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Take Control of Your Stress

Manage everyday stress with these tips and smartphone apps

Veteran using a phone at homeBetween juggling work, family, and other commitments, it's normal to feel stressed sometimes. No matter the level of stress you feel, learning to manage it can help you live a more peaceful and healthier life. Managing your stress takes practice, but you can do it.

Here are a few ways to help you take better control of stressful situations.

Find the causes of your stress

Things that bring you stress are called stressors. They can be everyday events, life changes, or a combination of things. Figuring out what causes you stress can be tough to pinpoint.

Once you learn what's causing your stress, you can develop a plan for dealing with your stressors. The Mindfulness Coach app can help you notice and pay attention to what's happening in the present moment. By being more aware, you can reduce stress and improve your emotions.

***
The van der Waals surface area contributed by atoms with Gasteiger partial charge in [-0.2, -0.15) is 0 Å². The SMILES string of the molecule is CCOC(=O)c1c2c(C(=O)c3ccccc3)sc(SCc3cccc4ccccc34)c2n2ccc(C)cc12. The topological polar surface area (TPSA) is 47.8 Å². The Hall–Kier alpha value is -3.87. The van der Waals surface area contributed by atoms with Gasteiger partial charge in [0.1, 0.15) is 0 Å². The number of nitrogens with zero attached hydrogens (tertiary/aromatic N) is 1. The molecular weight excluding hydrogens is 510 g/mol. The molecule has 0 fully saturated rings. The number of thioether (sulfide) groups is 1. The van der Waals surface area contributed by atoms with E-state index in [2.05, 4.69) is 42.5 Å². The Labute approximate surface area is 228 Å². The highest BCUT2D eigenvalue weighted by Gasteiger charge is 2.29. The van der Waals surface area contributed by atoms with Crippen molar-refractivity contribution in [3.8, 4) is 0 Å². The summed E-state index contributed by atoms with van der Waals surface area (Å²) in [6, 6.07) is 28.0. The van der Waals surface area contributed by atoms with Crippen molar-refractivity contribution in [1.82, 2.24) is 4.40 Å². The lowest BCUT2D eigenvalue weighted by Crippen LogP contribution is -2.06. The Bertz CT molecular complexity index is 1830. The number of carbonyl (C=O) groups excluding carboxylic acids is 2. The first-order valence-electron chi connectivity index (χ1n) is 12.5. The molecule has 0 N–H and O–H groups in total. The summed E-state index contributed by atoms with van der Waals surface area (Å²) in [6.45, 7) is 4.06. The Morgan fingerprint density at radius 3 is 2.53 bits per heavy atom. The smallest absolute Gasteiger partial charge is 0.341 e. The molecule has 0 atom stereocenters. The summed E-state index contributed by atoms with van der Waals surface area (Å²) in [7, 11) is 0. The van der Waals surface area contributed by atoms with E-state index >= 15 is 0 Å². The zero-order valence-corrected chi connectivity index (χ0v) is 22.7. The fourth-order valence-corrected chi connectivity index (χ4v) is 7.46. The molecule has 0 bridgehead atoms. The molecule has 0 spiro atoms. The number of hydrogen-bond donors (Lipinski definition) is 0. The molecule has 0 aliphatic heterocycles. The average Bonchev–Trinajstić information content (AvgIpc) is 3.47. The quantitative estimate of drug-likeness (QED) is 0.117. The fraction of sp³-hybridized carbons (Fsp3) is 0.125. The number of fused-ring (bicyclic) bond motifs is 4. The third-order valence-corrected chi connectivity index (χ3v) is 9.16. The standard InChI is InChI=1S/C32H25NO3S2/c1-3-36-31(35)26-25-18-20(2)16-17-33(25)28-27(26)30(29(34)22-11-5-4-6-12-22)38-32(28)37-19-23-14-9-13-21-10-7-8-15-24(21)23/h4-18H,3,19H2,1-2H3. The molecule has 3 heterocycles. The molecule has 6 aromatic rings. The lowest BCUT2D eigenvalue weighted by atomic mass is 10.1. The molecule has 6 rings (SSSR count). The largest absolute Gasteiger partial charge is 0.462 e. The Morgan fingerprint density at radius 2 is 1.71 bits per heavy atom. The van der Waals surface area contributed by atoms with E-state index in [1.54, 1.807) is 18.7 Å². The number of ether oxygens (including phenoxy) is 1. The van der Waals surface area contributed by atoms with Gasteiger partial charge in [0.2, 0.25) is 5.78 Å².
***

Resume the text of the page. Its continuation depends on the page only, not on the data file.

Know the signs

Step one of handling stress is knowing how you respond to it. Some common responses are:

Sometimes we don't even realize how our actions may change when we are stressed. That's why it's a good idea to start using a stress tracker. This is a great tool to see what patterns you may have or how you typically respond to stress.

Stay connected and social

Don't let stress keep you away from the people you enjoy or the activities you love. For many people, life's demands begin to replace pleasant activities. It's good to have balance in your life, so you don't start to feel overwhelmed.

The Moving Forward app can help you manage challenges in your life. It gives on-the-go tools and teaches problem-solving skills to overcome obstacles.

Talk to your doctor

It can be hard to admit when you're feeling stressed. But if you're uncomfortable, let your doctor know. You can start the conversation for new or existing problems. Sign in today and use Secure Messaging to talk to your doctor about your stress.


Please vote in our unscientific poll. All responses are anonymous.

Have you looked at the apps mentioned in the article, i.e., Mindfulness Coach and Moving Forward?